Not far away as the crow flies you can visit the Roman Necropolis of Porto where collective tombs at one point replaced the family ones.
Tomba del Colonnello, one of the oldest tumuli (VIIth century BC); it contains four tombs; it is so named because when it was discovered the mouldings decorating the drum resembled the military grades of a colonel of the Papal Army
There are many tombs, though not many of the great mounds are left. (..) Some tumuli have been levelled, yet the whole landscape is lumpy with them. But the tombs remain, here all more or less alike, though some are big and some are small, and some are noble and some are rather mean. But most of them seem to have several chambers, beyond the antechambers. And all these tombs along the dead highway would seem to have been topped, once, by the beautiful roundness of tumuli, the great mounds of fruition, for the dead. Lawrence
The overall layout of the necropolis with its round tombs is thought to reflect that of the first Etruscan villages with their huts (maybe they resembled Harran in northern Mesopotamia).
Tombs near Tomba del Colonnello
There is a stillness and a softness in these great grassy mounds with their ancient stone girdles, and down the central walk there lingers still a kind of homeliness and happiness. True, it was a still and sunny afternoon in April, and larks rose from the soft grass of the tombs. But there was a stillness and a soothingness in all the air, in that sunken place, and a feeling that it was good for one's soul to be there. Lawrence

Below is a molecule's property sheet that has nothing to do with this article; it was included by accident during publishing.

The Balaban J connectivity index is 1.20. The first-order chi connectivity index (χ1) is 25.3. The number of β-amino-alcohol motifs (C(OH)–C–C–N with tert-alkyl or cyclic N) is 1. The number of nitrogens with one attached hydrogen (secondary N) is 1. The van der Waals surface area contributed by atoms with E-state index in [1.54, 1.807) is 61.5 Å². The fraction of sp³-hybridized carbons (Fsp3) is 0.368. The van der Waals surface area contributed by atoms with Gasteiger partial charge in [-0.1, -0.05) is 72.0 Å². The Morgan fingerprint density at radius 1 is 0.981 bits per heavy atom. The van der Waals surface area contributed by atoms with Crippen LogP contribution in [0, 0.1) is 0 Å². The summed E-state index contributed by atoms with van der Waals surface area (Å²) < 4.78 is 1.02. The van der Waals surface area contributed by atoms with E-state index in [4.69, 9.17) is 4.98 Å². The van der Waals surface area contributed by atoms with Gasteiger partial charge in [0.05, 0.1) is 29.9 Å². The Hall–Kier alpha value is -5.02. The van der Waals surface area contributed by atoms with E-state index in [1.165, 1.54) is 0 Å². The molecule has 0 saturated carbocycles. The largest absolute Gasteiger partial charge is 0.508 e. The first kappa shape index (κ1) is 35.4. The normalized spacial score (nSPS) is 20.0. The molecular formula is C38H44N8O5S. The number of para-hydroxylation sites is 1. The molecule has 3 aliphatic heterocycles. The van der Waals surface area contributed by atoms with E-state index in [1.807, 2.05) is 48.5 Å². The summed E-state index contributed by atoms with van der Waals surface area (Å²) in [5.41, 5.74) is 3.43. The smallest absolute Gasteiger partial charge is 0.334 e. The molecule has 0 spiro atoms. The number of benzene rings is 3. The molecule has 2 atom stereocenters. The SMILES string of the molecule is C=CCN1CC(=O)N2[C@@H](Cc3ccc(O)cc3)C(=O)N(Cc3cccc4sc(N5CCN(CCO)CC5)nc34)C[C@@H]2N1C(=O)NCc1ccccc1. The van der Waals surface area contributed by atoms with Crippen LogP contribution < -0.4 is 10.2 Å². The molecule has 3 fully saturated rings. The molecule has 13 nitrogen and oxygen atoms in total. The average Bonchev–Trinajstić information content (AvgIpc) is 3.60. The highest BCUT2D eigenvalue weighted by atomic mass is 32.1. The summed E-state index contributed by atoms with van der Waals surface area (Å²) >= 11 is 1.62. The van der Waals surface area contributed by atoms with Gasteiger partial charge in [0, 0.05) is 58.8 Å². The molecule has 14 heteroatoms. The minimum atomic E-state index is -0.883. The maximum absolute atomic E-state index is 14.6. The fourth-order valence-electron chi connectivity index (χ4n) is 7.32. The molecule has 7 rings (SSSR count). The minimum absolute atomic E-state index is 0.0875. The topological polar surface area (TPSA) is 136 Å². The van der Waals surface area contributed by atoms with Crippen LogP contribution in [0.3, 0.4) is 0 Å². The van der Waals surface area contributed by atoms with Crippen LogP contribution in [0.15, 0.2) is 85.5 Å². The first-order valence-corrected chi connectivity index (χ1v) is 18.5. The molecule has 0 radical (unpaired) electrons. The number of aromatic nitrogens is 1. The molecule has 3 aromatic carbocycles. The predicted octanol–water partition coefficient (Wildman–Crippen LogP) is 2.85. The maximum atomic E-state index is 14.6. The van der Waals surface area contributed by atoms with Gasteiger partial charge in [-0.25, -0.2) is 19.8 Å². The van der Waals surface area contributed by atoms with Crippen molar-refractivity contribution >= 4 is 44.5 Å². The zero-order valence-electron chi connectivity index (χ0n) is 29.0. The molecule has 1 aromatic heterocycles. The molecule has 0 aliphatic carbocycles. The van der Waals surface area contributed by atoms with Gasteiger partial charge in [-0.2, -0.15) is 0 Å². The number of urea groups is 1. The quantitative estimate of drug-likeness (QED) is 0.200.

By and large the tombs were faced with a local yellowish volcanic stone, but in that shown above the facing was more elaborate because also peperino, a dark volcanic stone and macco, a whitish sedimentary rock formed of calcareous particles, were employed to obtain a decorative effect. Their use can be noticed also in the tombs along Via dei Monti Ceriti which are shown at the end of the page.
Tumulo Policromo: interior
Through the inner doorway is the last chamber, small and dark and culminative. Facing the door goes the stone bed on which were laid the sacred treasures of the dead, the little bronze ship of death that should bear him over to the other world, the vases of jewels for his arraying, the vases of small dishes, the little bronze statuettes and tools, the weapons, the armour: all the amazing impedimenta of the important dead. Or sometimes in this inner room lay the woman, the great lady, in all her robes, with the mirror in her hand, and her treasures, her jewels (see those found at Tarquinia) and combs and silver boxes of cosmetics, in urns or vases ranged alongside. Splendid was the array they went with, into death. Lawrence
See some of the terracotta sarcophagi and of the Greek vases which were found in the tombs.
"Terraced" tombs along Via dei Monti Ceriti
One goes out again into the April sunshine, into the sunken road between the soft, grassy-mounded tombs, and as one passes one glances down the steps at the doorless doorways of tombs. It is so still and pleasant and cheerful. The place is so soothing. Lawrence